A video circulating on the internet seems to suggest that a miracle cure has been found for Malaria. (and AIDS, cancer, Hepatitis, warts, etc, etc, etc). Cheap, easy to administer and non toxic. It appears to have the Red Cross backing, al least locally in Africa, but there is a suggestion that the Red Cross is in fact trying to take the video down. A conspiracy to silence such panacea is suggested in the video. As usual Big Pharma does not want a challenge to its business. The idea is attractive for those tired of the tyranny of the monopoly on health exercised by the neoliberal, money-grabbing, not-always honest in their research, profit-at-any-cost gigantic Drug Companies. An Internet search yields, however, abundant information about the panacea: a mixture of bleach and lemon, with no serious evidence of effectiveness other that to help make water drinkable, if used in minute proportions, otherwise extremely toxic. His creator, Jim Humble, has been marketing this melange for some years now as MMS (Miracle Mineral Supplements) and apparently has a great following of people who swear by it, or a least a great following of websites that claim there are lots of people who swear by it. Given the world conspiracy to oppose his creation he started a church to distribute the medicine and now he calls himself Archbishop Humble. His rationale is that as the Catholic Church could not be completely obliterated by criticism of sexual abuse by priests, this is a good model for distributing his “discovery”.
Do I want to believe that miracle cures exist for horrible diseases? Yes! Certainly!
Will desperate people, unable to afford the overinflated prices of medical treatments, believe in unproven miracle cures? Yes again
In fact, I would very much like to see some decent research done on the stuff, because, in the unlikely event that it may help in any way, that would be a leap forward, and I would like that very much. But alas, that is not the way Archbishop Humble conducts his business.
If Big Pharma is big business, what about the other arm of modern medicine: Alternative, complementary, natural, non-traditional (or traditional if it comes from an ancient source), medicine. Practitioners are nicer as they do not have the time constrains imposed on doctors working in public health services. They spend more time making a diagnosis and provide treatments understood to have less or no side effects. Many are vociferous in their rejection of allopathic treatments and vaccines, at the same time dismissing scientific trials that deny their treatments work. They denounce allopathic medicine as just a big business that keep people chronically ill to continue making profit out of them. Alternative medicine moved nearly $34 billion in out-of-pocket spending just in the US in 2009.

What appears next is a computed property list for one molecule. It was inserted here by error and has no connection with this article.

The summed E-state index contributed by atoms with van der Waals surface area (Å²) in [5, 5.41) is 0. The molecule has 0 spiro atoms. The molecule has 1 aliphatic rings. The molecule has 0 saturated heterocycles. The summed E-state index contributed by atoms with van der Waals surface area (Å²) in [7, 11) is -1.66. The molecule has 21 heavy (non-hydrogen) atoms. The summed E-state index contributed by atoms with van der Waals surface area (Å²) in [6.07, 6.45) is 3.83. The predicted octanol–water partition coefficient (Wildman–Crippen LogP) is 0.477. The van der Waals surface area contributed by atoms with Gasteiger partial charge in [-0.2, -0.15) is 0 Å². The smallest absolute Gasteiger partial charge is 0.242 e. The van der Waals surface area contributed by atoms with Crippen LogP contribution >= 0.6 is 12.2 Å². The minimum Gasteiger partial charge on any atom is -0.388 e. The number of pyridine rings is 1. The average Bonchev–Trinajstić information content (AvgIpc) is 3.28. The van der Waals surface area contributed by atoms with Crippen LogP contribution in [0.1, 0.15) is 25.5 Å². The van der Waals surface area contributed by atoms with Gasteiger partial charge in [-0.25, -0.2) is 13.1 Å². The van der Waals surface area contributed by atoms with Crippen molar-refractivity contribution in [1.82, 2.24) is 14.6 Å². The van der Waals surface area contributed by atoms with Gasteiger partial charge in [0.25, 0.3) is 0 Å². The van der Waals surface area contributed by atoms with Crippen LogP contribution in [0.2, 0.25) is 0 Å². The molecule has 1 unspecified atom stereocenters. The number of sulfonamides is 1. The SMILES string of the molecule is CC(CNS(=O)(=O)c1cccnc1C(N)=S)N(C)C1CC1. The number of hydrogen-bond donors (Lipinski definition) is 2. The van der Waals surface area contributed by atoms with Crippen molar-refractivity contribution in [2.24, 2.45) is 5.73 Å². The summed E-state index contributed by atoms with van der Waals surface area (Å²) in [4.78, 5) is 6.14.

The war between the medicines is all about keeping a captive audience to make money, because money is the only value of the system in which we live. The mad race to patent human genes, so that nobody will be able to carry out in the future research into a particular gene without paying to the one who holds the patent is just one example of the distance the world has gone from caring about the real health needs of humanity. Many commonsensical practitioners have seen a better way, collaboration, cooperation, some things are better dealt with by allopathic drugs, some others by complementary medicine. It can all happen at the same time, in the same patient, if the patient is the main value, not the money. The way forward towards a more humanised society is to emerge from the models war, which is a form of violence and concentrate on developing knowledge about everything, not just what has the potential to make money. That can only happen if research is funded publicly in public institutions and if knowledge is shared for free, as patrimony of humanity rather than as private assets.
Some years ago The Spirit Level: Why More Equal Societies Almost Always Do Better, by epidemiologists Richard Wilkinson and Kate Pickett showed that amongst other measures, health was better for everybody in society, including the rich, when everybody in society had access to health care as part of greater equality. In other words, inequality is suicidal, also for the rich.
Unless the system in which we live changes its violent sign and undertakes a real change towards humanisation we shall continue to see both the Pharmaceutical Industry and its Alternative counterpart stretching the limits of what is ethical in the name of profit. In the meantime, we must stay vigilant and observe our own need for miracles. The most difficult is not to become so cynical that we dismiss everything before making a proper evaluation, or so credulous that anybody can take advantage of us.